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Like Humans, Monkey See, Monkey Plan, Monkey Do

Date:
December 10, 2007
Source:
Association for Psychological Science
Summary:
How many times a day do you grab objects such as a pencil or a cup? We perform these tasks without thinking, however the motor planning necessary to grasp an object is quite complex. For example, waiters will pick up an inverted glass with their thumb pointing down if they plan to pour water into the glass. Is this something that other animals, non-tool users, would do?

A tamarin grasping the stem of a plastic champagne glass to pull the glass from the apparatus in order to extract a marshmallow stuck inside the glass. In (a), the monkey exhibits the thumb-up grasp orientation, and in (b), the monkey exhibits the thumb-down grasp orientation.
Credit: Dan Weiss, Pennsylvania State University

How many times a day do you grab objects such as a pencil or a cup? We perform these tasks without thinking, however the motor planning necessary to grasp an object is quite complex. The way human adults grasp objects is typically influenced more by their knowledge of what they intend to do with the objects than the objects' immediate appearance. Psychologists call this the “end-state comfort effect,” when we adopt initially unusual, and perhaps uncomfortable, postures to make it easier to actually use an object.

For example, waiters will pick up an inverted glass with their thumb pointing down if they plan to pour water into the glass. While grabbing thumb-down may feel awkward at first, it allows the waiter to be more comfortable when the glass is turned over and water poured inside.

Does this occur because motor planning abilities were crucial in facilitating the evolution of complex tool use in humans? If so, then we might predict that only humans would show this ability.  Or perhaps this ability would be evidenced in humans and other tool-using species. The way to test this hypothesis, then, is to test whether this is something that other animals, non-tool users, would do.

Pennsylvania State University psychologists, Dan Weiss, Jason Wark, and David Rosenbaum decided to see if cotton-top tamarins (non-tool users) would show the end-state comfort effect. In the first experiment, Weiss and colleagues presented the monkeys with a small cup containing a marshmallow. The cup was either suspended upright or upside down. Would these monkeys, a non-tool using species, adopt an unusual grasping pattern while removing the cup from the apparatus to retrieve the marshmallow?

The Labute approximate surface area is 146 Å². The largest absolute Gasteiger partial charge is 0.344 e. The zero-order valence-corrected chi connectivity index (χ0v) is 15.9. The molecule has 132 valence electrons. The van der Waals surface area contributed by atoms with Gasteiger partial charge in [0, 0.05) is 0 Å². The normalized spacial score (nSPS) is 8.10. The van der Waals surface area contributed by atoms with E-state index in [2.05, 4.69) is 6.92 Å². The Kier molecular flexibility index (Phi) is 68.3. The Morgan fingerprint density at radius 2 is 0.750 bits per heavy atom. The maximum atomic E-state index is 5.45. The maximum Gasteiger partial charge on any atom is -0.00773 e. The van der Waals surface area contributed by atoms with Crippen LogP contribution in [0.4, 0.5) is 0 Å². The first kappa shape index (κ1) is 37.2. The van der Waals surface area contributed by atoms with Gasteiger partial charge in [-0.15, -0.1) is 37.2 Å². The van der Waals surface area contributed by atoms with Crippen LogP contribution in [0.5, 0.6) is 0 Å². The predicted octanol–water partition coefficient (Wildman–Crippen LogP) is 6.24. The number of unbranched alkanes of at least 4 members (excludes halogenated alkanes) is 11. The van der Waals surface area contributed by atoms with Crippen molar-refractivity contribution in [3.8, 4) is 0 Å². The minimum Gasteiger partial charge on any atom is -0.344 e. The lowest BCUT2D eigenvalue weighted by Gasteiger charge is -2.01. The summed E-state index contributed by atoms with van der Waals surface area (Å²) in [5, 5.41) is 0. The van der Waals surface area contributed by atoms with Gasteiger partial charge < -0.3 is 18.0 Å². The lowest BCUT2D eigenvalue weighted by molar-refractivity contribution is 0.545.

The results, which appear in the December issue of Psychological Science, a journal of the Association for Psychological Science, are fascinating. The monkeys grabbed the inverted cup with their thumb pointing down, thereby behaving much like human adults. In the second experiment, the monkeys were confronted with a new handle shape and still displayed grasps that were consistent with end-state comfort.

This research is the first to provide evidence for more sophisticated motor planning than has previously been attributed to a nonhuman species. The authors suggest that formulating relatively long-term motor plans is a necessary but not sufficient condition for tool use. “Our results may be taken to suggest that the reason tamarins don’t use tools in the wild is not that they lack the ability to plan ahead, but rather that the scope of their planning is limited,” say the researchers.


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The above story is based on materials provided by Association for Psychological Science. Note: Materials may be edited for content and length.


Cite This Page:

Association for Psychological Science. "Like Humans, Monkey See, Monkey Plan, Monkey Do." ScienceDaily. ScienceDaily, 10 December 2007. <www.sciencedaily.com/releases/2007/12/071206102256.htm>.
Association for Psychological Science. (2007, December 10). Like Humans, Monkey See, Monkey Plan, Monkey Do. ScienceDaily. Retrieved October 1, 2014 from www.sciencedaily.com/releases/2007/12/071206102256.htm
Association for Psychological Science. "Like Humans, Monkey See, Monkey Plan, Monkey Do." ScienceDaily. www.sciencedaily.com/releases/2007/12/071206102256.htm (accessed October 1, 2014).

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